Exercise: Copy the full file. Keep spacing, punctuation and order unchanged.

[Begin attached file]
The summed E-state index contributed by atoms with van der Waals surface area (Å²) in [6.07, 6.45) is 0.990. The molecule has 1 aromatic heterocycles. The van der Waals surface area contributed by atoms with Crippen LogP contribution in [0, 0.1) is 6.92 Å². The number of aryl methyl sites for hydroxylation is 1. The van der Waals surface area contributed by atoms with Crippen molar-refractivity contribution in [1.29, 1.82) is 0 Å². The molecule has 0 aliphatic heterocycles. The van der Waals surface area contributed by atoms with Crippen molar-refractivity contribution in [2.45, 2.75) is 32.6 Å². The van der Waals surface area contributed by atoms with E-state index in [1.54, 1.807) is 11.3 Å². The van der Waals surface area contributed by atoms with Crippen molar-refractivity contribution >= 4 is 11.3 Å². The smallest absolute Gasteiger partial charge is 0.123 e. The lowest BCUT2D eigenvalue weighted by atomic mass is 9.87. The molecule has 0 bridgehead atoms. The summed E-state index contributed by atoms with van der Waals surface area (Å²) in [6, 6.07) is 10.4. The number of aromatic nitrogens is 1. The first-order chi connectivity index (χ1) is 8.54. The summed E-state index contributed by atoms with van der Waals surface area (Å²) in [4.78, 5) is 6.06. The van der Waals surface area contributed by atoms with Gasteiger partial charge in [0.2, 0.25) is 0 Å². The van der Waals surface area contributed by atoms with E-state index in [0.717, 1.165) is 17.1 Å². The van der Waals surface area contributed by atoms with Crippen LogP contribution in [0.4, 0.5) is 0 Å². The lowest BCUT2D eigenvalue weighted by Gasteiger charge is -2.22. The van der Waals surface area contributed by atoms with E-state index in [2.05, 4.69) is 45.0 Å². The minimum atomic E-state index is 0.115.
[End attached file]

The summed E-state index contributed by atoms with van der Waals surface area (Å²) in [6.07, 6.45) is 0.990. The molecule has 1 aromatic heterocycles. The van der Waals surface area contributed by atoms with Crippen LogP contribution in [0, 0.1) is 6.92 Å². The number of aryl methyl sites for hydroxylation is 1. The van der Waals surface area contributed by atoms with Crippen molar-refractivity contribution in [1.29, 1.82) is 0 Å². The molecule has 0 aliphatic heterocycles. The van der Waals surface area contributed by atoms with Crippen molar-refractivity contribution in [2.45, 2.75) is 32.6 Å². The van der Waals surface area contributed by atoms with E-state index in [1.54, 1.807) is 11.3 Å². The van der Waals surface area contributed by atoms with Crippen molar-refractivity contribution >= 4 is 11.3 Å². The smallest absolute Gasteiger partial charge is 0.123 e. The lowest BCUT2D eigenvalue weighted by atomic mass is 9.87. The molecule has 0 bridgehead atoms. The summed E-state index contributed by atoms with van der Waals surface area (Å²) in [6, 6.07) is 10.4. The number of aromatic nitrogens is 1. The first-order chi connectivity index (χ1) is 8.54. The summed E-state index contributed by atoms with van der Waals surface area (Å²) in [4.78, 5) is 6.06. The van der Waals surface area contributed by atoms with Gasteiger partial charge in [0.2, 0.25) is 0 Å². The van der Waals surface area contributed by atoms with E-state index in [0.717, 1.165) is 17.1 Å². The van der Waals surface area contributed by atoms with Crippen LogP contribution in [0.4, 0.5) is 0 Å². The lowest BCUT2D eigenvalue weighted by Gasteiger charge is -2.22. The van der Waals surface area contributed by atoms with E-state index in [2.05, 4.69) is 45.0 Å². The minimum atomic E-state index is 0.115.